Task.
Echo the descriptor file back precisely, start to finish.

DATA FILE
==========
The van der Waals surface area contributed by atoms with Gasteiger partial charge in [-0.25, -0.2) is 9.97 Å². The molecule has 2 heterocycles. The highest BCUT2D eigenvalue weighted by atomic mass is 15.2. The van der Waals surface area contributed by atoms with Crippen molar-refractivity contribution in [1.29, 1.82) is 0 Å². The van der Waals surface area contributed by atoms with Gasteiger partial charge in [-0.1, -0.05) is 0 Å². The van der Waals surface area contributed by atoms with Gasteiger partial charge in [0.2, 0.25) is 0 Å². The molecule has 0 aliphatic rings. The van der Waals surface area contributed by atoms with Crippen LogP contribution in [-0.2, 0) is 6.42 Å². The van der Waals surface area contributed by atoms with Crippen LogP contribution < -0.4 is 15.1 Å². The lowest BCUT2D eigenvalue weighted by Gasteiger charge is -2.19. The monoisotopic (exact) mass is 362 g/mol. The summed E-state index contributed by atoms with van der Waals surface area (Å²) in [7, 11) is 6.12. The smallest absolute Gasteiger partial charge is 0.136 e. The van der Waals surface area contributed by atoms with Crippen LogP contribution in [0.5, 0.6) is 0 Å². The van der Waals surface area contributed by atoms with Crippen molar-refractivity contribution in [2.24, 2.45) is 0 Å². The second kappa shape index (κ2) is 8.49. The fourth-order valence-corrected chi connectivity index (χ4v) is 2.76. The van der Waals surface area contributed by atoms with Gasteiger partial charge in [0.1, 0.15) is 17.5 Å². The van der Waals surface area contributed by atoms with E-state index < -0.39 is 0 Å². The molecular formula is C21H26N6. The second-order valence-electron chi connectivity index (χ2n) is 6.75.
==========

The van der Waals surface area contributed by atoms with Gasteiger partial charge in [-0.25, -0.2) is 9.97 Å². The molecule has 2 heterocycles. The highest BCUT2D eigenvalue weighted by atomic mass is 15.2. The van der Waals surface area contributed by atoms with Crippen molar-refractivity contribution in [1.29, 1.82) is 0 Å². The van der Waals surface area contributed by atoms with Gasteiger partial charge in [-0.1, -0.05) is 0 Å². The van der Waals surface area contributed by atoms with Gasteiger partial charge in [0.2, 0.25) is 0 Å². The molecule has 0 aliphatic rings. The van der Waals surface area contributed by atoms with Crippen LogP contribution in [-0.2, 0) is 6.42 Å². The van der Waals surface area contributed by atoms with Crippen LogP contribution < -0.4 is 15.1 Å². The lowest BCUT2D eigenvalue weighted by Gasteiger charge is -2.19. The monoisotopic (exact) mass is 362 g/mol. The summed E-state index contributed by atoms with van der Waals surface area (Å²) in [7, 11) is 6.12. The smallest absolute Gasteiger partial charge is 0.136 e. The van der Waals surface area contributed by atoms with Crippen LogP contribution in [0.5, 0.6) is 0 Å². The van der Waals surface area contributed by atoms with Crippen molar-refractivity contribution in [2.24, 2.45) is 0 Å². The second kappa shape index (κ2) is 8.49. The fourth-order valence-corrected chi connectivity index (χ4v) is 2.76. The van der Waals surface area contributed by atoms with Gasteiger partial charge in [0.1, 0.15) is 17.5 Å². The van der Waals surface area contributed by atoms with E-state index < -0.39 is 0 Å². The molecular formula is C21H26N6. The second-order valence-electron chi connectivity index (χ2n) is 6.75.